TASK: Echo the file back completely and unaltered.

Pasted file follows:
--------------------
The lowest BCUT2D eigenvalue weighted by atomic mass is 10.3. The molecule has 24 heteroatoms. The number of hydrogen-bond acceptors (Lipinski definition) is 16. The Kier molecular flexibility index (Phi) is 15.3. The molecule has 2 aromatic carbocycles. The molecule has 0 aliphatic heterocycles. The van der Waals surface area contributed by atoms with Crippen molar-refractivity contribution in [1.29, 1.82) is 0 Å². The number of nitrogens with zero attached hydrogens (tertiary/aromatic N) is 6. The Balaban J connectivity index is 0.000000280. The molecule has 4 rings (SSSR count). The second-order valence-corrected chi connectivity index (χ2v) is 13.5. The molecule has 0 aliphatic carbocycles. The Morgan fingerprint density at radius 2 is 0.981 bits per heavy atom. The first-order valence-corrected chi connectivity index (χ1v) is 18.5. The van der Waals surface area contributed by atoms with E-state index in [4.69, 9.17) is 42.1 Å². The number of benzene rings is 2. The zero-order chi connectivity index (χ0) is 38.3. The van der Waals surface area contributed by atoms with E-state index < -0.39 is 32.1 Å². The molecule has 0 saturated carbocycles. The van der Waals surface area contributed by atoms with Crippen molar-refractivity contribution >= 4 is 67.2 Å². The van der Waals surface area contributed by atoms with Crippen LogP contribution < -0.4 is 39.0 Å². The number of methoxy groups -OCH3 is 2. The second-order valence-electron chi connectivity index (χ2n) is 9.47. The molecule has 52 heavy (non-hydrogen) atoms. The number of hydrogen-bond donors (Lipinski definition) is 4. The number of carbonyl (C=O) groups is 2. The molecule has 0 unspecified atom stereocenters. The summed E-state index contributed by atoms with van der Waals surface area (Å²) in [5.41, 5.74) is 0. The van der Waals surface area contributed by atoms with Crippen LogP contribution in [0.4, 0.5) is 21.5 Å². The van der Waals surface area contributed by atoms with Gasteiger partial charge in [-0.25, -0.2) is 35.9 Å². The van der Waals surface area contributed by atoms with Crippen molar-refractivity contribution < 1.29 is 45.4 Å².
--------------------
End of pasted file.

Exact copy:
The lowest BCUT2D eigenvalue weighted by atomic mass is 10.3. The molecule has 24 heteroatoms. The number of hydrogen-bond acceptors (Lipinski definition) is 16. The Kier molecular flexibility index (Phi) is 15.3. The molecule has 2 aromatic carbocycles. The molecule has 0 aliphatic heterocycles. The van der Waals surface area contributed by atoms with Crippen molar-refractivity contribution in [1.29, 1.82) is 0 Å². The number of nitrogens with zero attached hydrogens (tertiary/aromatic N) is 6. The Balaban J connectivity index is 0.000000280. The molecule has 4 rings (SSSR count). The second-order valence-corrected chi connectivity index (χ2v) is 13.5. The molecule has 0 aliphatic carbocycles. The Morgan fingerprint density at radius 2 is 0.981 bits per heavy atom. The first-order valence-corrected chi connectivity index (χ1v) is 18.5. The van der Waals surface area contributed by atoms with E-state index in [4.69, 9.17) is 42.1 Å². The number of benzene rings is 2. The zero-order chi connectivity index (χ0) is 38.3. The van der Waals surface area contributed by atoms with E-state index < -0.39 is 32.1 Å². The molecule has 0 saturated carbocycles. The van der Waals surface area contributed by atoms with Crippen molar-refractivity contribution >= 4 is 67.2 Å². The van der Waals surface area contributed by atoms with Crippen LogP contribution < -0.4 is 39.0 Å². The number of methoxy groups -OCH3 is 2. The second-order valence-electron chi connectivity index (χ2n) is 9.47. The molecule has 52 heavy (non-hydrogen) atoms. The number of hydrogen-bond donors (Lipinski definition) is 4. The number of carbonyl (C=O) groups is 2. The molecule has 0 unspecified atom stereocenters. The summed E-state index contributed by atoms with van der Waals surface area (Å²) in [5.41, 5.74) is 0. The van der Waals surface area contributed by atoms with Crippen LogP contribution in [0.4, 0.5) is 21.5 Å². The van der Waals surface area contributed by atoms with Gasteiger partial charge in [-0.25, -0.2) is 35.9 Å². The van der Waals surface area contributed by atoms with Crippen molar-refractivity contribution < 1.29 is 45.4 Å².